And what if he was right all along?
The Republican Party's electoral plan is largely based on a simple campaign message: President Barack Obama is a free-spending, retro Liberal that will drive the country towards "socialism" and eventual ruin.
In this construct, Republicans point to the nation's still sky-high unemployment rate as evidence that the President's policies have been a failure.
But what if the panoply of economic policies enacted by the Obama Administration to get the country out of the Great Recession -- the stimulus plan, the car company rescue, the serial extension of unemployment benefits, et al -- actually worked?
The United States has now had 3 quarters of economic growth. Specifically last month, over 290,000 jobs were created -- the fastest rate of growth in years. Looking forward, there is a general consensus among economists of all stripes, left and right, that 2010 will see continued GDP and accompanying job growth.
Considering that since the bipartisan TARP passed, most of the subsequent interventions in the economy were undertaken with minimal or no Republican Party support, can the GOP take political advantage of any good economic news?
In a provocative piece by Ron Brownstein in the National Journal, there could be a devastatingly powerful message that Obama and the Democrats can use in future elections:
If the economy produces jobs over the next eight months at the same pace as it did over the past four months, the nation will have created more jobs in 2010 alone than it did over the entire eight years of George W. Bush's presidency.
That comparison comes with many footnotes and asterisks. But it shows how the economic debate between the parties could look very different over time -- perhaps by November, more likely by 2012. More important, the comparison underscores the urgency of repairing an American job-creation machine that was sputtering long before the 2008 financial meltdown.
If indeed this recovery is as solid as even Alan Greenspan told ABC News in a recent appearance, it should not be a complete surprise. Running the American economy are a group of economist-historians whose major area of knowledge are the failures and successes of Great Depression government actions.
This group of scholars turned public servants -- like Ben Bernanke at the helm of the Federal Reserve (and a Republican) and Christina Romer as Chair of the President's Council of Economic Advisers -- spent long stretches of their academic careers focused on understanding the series of policy mistakes that took the country and global economy from the crash of 1929 to full blown depression by 1930.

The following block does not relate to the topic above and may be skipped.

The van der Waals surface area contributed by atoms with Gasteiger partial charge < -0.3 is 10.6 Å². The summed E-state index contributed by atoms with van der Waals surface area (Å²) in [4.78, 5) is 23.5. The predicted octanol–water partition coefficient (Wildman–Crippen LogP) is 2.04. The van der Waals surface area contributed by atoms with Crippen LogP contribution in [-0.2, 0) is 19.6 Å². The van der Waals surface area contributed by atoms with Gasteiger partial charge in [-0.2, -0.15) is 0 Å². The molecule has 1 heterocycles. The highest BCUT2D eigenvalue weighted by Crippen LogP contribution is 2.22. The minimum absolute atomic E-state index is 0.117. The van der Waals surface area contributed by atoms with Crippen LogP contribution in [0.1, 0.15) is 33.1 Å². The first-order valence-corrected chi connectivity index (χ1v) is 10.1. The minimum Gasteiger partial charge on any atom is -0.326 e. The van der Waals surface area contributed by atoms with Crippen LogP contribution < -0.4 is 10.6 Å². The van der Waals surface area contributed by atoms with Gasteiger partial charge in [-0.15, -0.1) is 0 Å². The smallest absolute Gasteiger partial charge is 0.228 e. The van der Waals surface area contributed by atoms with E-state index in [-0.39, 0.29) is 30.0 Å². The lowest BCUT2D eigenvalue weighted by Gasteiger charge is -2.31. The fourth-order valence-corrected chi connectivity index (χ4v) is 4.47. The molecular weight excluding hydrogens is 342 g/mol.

That knowledge -- history, as Churchill told us over and over again, is powerful -- has guided not only the Obama Administration's policies, but also the unprecedented intervention by Bernanke's Federal Reserve, an intervention that saved the banking system, if not the American consumer, with massive injections of liquidity.
As we head into the November mid-terms, Republicans seem poised for significant gains in both the House of Representatives and the Senate. But the increasingly positive economic picture could alter this dynamic.
While no one expects that the Democrats will make gains in November, the avalanche of Democratic loses currently expected may overstate the actual results.
There is a perfectly reasonable scenario where Democrats -- helped by the divisions within the GOP, heavily pressured from the right by the Tea Party movement -- hold a majority of the House and keep a respectable edge in the Senate as well.
In support of this thesis, the new AP-GfK poll shows a subtle shift in the public's voting intentions:
Americans want Democrats to control Congress after this fall's elections, a shift from April, according to an Associated Press-GfK poll released Saturday. But the margin is thin and there's a flashing yellow light for incumbents of both parties: Only about a third want their own lawmakers re-elected.
Political speculation aside, it is indeed good news that we've probably already made it to the other side of an economic chasm that, this time last year, threatened to engulf not just America but the whole world in another massive depression.
Now the question is whether voters will reward President Obama with a November surprise, or deliver a 1994-style rebuke that hands at least one House of Congress to the GOP and upends the rest of Obama's Presidency.